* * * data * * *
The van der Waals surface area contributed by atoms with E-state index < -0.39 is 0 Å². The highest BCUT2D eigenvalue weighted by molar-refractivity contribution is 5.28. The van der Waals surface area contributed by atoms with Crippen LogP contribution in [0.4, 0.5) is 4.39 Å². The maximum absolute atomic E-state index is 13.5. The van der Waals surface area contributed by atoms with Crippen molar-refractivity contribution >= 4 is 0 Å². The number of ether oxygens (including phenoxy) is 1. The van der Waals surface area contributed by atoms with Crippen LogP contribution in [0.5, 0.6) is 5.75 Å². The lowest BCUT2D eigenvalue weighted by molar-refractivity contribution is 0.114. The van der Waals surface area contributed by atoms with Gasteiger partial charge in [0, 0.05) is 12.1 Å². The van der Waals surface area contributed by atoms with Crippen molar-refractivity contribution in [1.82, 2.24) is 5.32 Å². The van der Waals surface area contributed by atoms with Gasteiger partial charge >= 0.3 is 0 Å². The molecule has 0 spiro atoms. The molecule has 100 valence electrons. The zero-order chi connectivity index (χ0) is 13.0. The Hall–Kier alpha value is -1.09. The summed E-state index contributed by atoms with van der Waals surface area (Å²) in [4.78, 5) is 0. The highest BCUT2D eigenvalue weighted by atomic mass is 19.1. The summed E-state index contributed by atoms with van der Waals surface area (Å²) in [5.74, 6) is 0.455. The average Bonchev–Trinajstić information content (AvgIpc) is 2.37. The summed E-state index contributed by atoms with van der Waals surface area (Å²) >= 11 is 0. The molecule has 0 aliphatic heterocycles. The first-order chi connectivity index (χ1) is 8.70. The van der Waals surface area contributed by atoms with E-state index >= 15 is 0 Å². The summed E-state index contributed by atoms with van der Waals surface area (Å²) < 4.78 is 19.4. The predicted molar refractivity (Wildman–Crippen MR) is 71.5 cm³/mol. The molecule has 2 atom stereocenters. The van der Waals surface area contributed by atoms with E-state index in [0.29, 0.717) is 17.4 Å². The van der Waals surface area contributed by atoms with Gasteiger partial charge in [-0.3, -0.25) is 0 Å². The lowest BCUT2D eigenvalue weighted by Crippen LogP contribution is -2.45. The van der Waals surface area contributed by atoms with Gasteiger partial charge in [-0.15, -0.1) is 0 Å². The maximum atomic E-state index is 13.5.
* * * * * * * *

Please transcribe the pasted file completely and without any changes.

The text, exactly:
The van der Waals surface area contributed by atoms with E-state index < -0.39 is 0 Å². The highest BCUT2D eigenvalue weighted by molar-refractivity contribution is 5.28. The van der Waals surface area contributed by atoms with Crippen LogP contribution in [0.4, 0.5) is 4.39 Å². The maximum absolute atomic E-state index is 13.5. The van der Waals surface area contributed by atoms with Crippen molar-refractivity contribution >= 4 is 0 Å². The number of ether oxygens (including phenoxy) is 1. The van der Waals surface area contributed by atoms with Crippen LogP contribution in [0.5, 0.6) is 5.75 Å². The lowest BCUT2D eigenvalue weighted by molar-refractivity contribution is 0.114. The van der Waals surface area contributed by atoms with Gasteiger partial charge in [0, 0.05) is 12.1 Å². The van der Waals surface area contributed by atoms with Crippen molar-refractivity contribution in [1.82, 2.24) is 5.32 Å². The van der Waals surface area contributed by atoms with Gasteiger partial charge >= 0.3 is 0 Å². The molecule has 0 spiro atoms. The molecule has 100 valence electrons. The zero-order chi connectivity index (χ0) is 13.0. The Hall–Kier alpha value is -1.09. The summed E-state index contributed by atoms with van der Waals surface area (Å²) in [4.78, 5) is 0. The highest BCUT2D eigenvalue weighted by atomic mass is 19.1. The summed E-state index contributed by atoms with van der Waals surface area (Å²) in [5.74, 6) is 0.455. The average Bonchev–Trinajstić information content (AvgIpc) is 2.37. The summed E-state index contributed by atoms with van der Waals surface area (Å²) >= 11 is 0. The molecule has 0 aliphatic heterocycles. The first-order chi connectivity index (χ1) is 8.70. The van der Waals surface area contributed by atoms with E-state index >= 15 is 0 Å². The summed E-state index contributed by atoms with van der Waals surface area (Å²) < 4.78 is 19.4. The predicted molar refractivity (Wildman–Crippen MR) is 71.5 cm³/mol. The molecule has 2 atom stereocenters. The van der Waals surface area contributed by atoms with E-state index in [0.29, 0.717) is 17.4 Å². The van der Waals surface area contributed by atoms with Gasteiger partial charge in [-0.3, -0.25) is 0 Å². The lowest BCUT2D eigenvalue weighted by Crippen LogP contribution is -2.45. The van der Waals surface area contributed by atoms with Gasteiger partial charge in [-0.15, -0.1) is 0 Å². The maximum atomic E-state index is 13.5.